Fearless has announced its six 2021 community partners, continuing a program that’s an example of a local tech company giving back as it grows. The group of Baltimore nonprofits will receive $60,000 in grant funding between them from the downtown Baltimore digital services firm.
In 2021, Fearless gave a preference to organizations serving historically underserved or underrepresented groups, specifically racial minority groups. Not only will the community partners receive financial support, but Fearless employees will have opportunities to volunteer with the community partners.
“Whether it’s giving our team paid time to pour into our city, or developing a donation matching campaign, service to our community is a pillar of what we built Fearless on,” Fearless CEO Delali Dzirasa said in a statement. “Our community partners and grant recipients represent some of the best nonprofit organizations in Baltimore and show up every day to make our city and community a better place.”
The 2021 partners are:
- Mentoring Mentors: Fearless is supporting high school mentors and mentees with the opportunity to obtain an IT certification and participate in yearly college visits, as well as other mentorship, tutoring and programming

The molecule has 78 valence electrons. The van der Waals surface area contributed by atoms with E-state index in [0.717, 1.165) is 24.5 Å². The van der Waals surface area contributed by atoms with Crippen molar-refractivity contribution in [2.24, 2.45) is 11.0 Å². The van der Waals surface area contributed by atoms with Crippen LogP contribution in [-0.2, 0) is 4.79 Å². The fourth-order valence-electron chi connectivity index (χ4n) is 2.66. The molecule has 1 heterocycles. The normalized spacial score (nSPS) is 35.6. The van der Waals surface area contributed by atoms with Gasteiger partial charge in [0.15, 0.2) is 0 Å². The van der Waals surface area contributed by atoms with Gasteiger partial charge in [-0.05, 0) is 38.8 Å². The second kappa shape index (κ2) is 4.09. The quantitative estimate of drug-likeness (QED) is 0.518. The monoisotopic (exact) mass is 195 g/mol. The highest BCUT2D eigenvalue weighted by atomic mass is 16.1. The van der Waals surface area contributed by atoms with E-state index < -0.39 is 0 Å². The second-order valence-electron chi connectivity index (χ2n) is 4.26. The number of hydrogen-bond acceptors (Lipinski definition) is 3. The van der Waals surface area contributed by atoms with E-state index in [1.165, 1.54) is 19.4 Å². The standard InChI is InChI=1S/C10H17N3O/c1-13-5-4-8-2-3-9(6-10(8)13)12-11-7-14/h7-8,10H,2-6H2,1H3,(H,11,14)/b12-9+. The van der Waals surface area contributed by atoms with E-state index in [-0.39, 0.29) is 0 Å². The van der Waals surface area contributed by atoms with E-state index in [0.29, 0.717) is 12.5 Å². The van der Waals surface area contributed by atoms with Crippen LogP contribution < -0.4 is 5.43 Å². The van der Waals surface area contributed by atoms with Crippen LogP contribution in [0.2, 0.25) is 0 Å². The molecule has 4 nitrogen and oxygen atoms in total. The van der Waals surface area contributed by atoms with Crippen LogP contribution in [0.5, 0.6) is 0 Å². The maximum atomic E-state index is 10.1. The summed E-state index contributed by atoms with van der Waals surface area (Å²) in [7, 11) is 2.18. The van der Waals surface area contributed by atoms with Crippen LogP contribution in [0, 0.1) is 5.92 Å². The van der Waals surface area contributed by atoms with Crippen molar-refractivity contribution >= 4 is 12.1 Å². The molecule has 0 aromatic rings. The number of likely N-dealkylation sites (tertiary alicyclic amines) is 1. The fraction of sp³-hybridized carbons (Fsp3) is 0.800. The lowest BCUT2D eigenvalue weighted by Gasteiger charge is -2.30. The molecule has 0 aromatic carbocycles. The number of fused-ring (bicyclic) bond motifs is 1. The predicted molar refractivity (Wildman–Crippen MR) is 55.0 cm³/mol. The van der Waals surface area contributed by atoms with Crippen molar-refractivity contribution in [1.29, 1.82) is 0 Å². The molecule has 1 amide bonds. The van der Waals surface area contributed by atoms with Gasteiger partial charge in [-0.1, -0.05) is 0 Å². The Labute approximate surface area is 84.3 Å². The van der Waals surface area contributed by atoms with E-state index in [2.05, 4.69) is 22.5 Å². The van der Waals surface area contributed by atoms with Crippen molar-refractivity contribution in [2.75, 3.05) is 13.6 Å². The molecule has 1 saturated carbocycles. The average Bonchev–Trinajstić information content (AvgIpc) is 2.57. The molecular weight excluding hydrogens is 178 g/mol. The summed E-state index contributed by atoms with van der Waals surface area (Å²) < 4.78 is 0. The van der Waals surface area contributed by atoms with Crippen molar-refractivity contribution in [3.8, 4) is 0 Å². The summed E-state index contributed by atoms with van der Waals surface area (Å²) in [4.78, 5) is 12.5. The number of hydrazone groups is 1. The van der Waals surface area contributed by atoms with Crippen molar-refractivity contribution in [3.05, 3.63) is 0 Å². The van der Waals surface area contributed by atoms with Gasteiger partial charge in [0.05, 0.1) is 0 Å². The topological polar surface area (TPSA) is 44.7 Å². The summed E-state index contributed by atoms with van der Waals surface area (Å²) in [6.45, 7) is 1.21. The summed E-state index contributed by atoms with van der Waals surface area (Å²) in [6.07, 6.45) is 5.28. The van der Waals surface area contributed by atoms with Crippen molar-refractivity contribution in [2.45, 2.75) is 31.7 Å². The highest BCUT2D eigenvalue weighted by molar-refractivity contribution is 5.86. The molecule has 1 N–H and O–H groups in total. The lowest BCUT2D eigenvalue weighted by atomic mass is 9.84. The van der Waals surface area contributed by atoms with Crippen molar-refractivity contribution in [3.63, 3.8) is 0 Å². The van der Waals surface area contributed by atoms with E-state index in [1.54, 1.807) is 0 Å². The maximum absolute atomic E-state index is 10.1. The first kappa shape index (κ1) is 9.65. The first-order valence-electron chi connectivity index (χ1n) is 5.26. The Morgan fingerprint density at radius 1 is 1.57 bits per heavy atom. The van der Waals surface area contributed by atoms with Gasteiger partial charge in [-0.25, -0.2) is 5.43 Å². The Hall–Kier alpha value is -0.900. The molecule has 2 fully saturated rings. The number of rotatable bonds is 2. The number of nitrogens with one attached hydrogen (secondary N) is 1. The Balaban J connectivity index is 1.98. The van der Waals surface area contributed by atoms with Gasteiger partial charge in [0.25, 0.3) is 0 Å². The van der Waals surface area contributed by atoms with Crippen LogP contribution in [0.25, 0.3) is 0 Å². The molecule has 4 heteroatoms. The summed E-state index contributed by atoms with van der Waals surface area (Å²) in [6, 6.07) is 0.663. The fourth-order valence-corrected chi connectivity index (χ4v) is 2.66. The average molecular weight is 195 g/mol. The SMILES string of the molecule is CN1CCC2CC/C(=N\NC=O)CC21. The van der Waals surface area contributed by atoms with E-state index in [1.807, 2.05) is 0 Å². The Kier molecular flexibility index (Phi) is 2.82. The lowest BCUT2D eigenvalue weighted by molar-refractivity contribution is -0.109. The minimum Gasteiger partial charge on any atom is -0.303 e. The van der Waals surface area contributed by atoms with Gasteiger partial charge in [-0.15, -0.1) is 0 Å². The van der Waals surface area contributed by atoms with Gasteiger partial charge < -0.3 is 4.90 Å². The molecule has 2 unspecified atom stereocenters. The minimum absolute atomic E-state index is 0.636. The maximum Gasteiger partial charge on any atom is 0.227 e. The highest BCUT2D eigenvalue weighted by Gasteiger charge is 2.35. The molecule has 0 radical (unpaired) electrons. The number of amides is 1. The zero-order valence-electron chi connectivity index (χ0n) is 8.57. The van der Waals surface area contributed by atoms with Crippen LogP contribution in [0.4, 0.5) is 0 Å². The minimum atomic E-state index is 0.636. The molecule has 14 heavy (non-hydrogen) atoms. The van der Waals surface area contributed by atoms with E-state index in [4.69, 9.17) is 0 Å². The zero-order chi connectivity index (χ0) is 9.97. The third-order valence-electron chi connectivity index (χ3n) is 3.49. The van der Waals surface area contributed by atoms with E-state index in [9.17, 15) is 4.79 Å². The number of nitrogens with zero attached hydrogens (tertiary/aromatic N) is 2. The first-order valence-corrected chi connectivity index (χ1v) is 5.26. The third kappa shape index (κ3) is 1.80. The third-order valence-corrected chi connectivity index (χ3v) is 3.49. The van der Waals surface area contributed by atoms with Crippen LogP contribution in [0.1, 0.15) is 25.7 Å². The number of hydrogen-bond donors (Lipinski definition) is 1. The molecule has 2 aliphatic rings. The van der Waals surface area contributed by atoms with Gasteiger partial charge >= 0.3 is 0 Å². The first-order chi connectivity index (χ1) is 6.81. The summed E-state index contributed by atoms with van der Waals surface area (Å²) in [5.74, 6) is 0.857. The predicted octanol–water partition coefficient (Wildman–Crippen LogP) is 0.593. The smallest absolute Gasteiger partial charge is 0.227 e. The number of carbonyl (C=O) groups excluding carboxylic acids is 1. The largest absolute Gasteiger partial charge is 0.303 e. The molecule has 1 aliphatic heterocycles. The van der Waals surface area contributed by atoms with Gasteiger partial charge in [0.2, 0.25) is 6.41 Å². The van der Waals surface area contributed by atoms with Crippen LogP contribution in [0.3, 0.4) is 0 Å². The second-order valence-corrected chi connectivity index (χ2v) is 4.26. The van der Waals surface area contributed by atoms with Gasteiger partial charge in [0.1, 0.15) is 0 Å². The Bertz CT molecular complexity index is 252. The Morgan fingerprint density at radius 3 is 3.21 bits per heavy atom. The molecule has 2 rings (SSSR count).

- Pass It On: Fearless’ support will go towards expanding the technical training org’s STEAM program “Digital Storytelling.” Students learn pre-coding skills using the SCRATCH programming language, while also learning the fundamentals of creative writing.
- Let’s Go Boys and Girls: The grant will support the implementation of eight after-school competitive STEM teams in Baltimore public schools for grades 6-8 in the 2021-2022 school year.
- Libraries Without Borders: This grant will go toward building a digital learning center for youth in a majority Black neighborhood where more than 35% of residents lack access to the internet.
- Junior Achievement of Central Maryland: The grant will support the Junior Achievement Rising Women program, an 18-week initiative that takes a cohort of 15-30 girls from Baltimore City in grades 9 to 12 through the hands-on experience of launching their own startup.
- Code in the Schools: The grant will support the computer science education nonprofit’s new Grads2Careers, a pilot program with Baltimore-based software engineering workforce company Catalyte and Fearless.
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